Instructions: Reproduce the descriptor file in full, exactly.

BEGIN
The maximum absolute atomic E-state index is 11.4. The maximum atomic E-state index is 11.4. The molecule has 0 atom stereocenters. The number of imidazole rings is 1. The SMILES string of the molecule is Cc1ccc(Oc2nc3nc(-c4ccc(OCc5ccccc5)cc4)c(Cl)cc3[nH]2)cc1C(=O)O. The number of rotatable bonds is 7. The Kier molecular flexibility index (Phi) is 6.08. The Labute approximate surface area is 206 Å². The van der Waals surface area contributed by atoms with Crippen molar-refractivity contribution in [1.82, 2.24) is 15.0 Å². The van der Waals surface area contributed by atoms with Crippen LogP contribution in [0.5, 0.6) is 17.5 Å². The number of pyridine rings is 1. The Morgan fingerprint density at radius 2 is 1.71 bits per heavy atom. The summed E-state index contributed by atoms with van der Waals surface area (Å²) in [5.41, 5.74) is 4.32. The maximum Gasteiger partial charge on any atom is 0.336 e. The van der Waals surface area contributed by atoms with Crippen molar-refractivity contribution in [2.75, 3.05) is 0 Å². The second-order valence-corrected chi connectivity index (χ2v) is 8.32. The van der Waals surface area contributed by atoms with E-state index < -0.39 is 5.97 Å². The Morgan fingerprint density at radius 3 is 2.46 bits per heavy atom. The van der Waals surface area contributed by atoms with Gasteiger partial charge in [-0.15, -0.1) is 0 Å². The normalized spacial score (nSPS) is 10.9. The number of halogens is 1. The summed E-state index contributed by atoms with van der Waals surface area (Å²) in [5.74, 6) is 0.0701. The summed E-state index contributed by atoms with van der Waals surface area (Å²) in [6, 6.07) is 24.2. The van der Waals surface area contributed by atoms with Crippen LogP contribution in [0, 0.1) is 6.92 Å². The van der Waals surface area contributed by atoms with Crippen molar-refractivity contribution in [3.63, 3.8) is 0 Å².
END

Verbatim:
The maximum absolute atomic E-state index is 11.4. The maximum atomic E-state index is 11.4. The molecule has 0 atom stereocenters. The number of imidazole rings is 1. The SMILES string of the molecule is Cc1ccc(Oc2nc3nc(-c4ccc(OCc5ccccc5)cc4)c(Cl)cc3[nH]2)cc1C(=O)O. The number of rotatable bonds is 7. The Kier molecular flexibility index (Phi) is 6.08. The Labute approximate surface area is 206 Å². The van der Waals surface area contributed by atoms with Crippen molar-refractivity contribution in [1.82, 2.24) is 15.0 Å². The van der Waals surface area contributed by atoms with Crippen LogP contribution in [0.5, 0.6) is 17.5 Å². The number of pyridine rings is 1. The Morgan fingerprint density at radius 2 is 1.71 bits per heavy atom. The summed E-state index contributed by atoms with van der Waals surface area (Å²) in [5.41, 5.74) is 4.32. The maximum Gasteiger partial charge on any atom is 0.336 e. The van der Waals surface area contributed by atoms with Crippen molar-refractivity contribution in [2.75, 3.05) is 0 Å². The second-order valence-corrected chi connectivity index (χ2v) is 8.32. The van der Waals surface area contributed by atoms with E-state index < -0.39 is 5.97 Å². The Morgan fingerprint density at radius 3 is 2.46 bits per heavy atom. The van der Waals surface area contributed by atoms with Gasteiger partial charge in [-0.15, -0.1) is 0 Å². The normalized spacial score (nSPS) is 10.9. The number of halogens is 1. The summed E-state index contributed by atoms with van der Waals surface area (Å²) in [5.74, 6) is 0.0701. The summed E-state index contributed by atoms with van der Waals surface area (Å²) in [6, 6.07) is 24.2. The van der Waals surface area contributed by atoms with Crippen LogP contribution in [0, 0.1) is 6.92 Å². The van der Waals surface area contributed by atoms with Crippen molar-refractivity contribution in [3.63, 3.8) is 0 Å².